I think a key reason for the formation of an independent Scottish state can be found in this very idea alone. The Scottish people feel out of touch with a government located, geographically at the very least, at the other end of the country. Of course this was one of the reasons for Holyrood in the first place, and has somewhat helped - Those in Scotland don't pay tuition fees, or prescription charges for example. However on national policy it still feels like the Scottish electorate, overwhelmingly on the centre-left, aren't catered for by centre-right governments. The traditional option of voting for the left - Labour - have blurred the lines with Tony Blair's New Labour, and even Ed Miliband's tenure often sees him on the wrong side of the line for Scottish voters.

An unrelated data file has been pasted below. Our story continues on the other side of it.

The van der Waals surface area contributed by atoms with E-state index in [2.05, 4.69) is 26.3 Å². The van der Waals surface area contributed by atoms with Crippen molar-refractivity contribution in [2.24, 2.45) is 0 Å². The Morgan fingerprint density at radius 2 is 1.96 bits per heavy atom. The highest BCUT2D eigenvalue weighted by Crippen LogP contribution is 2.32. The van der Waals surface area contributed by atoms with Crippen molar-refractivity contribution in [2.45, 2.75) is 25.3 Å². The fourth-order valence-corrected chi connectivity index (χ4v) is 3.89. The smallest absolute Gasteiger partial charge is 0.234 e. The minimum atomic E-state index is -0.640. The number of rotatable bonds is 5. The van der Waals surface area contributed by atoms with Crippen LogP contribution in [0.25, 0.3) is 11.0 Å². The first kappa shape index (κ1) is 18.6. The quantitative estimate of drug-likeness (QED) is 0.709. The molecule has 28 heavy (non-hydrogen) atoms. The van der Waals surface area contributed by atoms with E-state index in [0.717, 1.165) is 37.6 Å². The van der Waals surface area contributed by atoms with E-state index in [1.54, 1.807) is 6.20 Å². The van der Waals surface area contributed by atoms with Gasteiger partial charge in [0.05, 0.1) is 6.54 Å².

The Better Together campaign have come out with a slapped together plan for 'Devolution Max', essentially creating a federalised system where Scotland have much greater powers, but that would seemingly increase the degree of separation between the two, and keep Scotland on track for independence somewhere further down the line. That is, of course, if you believe that Devolution Max will actually be offered at all in the event of a No vote. It does seem like this is a last ditch effort to keep the status quo after The Sunday Times/YouGov poll showed the narrowest of leads for the Yes campaign. As many have said, if the Westminster parties were serious about Devo-Max then it would have been a campaign point long before the postal votes have already been submitted. Equally Devo-Max would negate a Scottish seat at the EU table, which is a key goal of the SNP.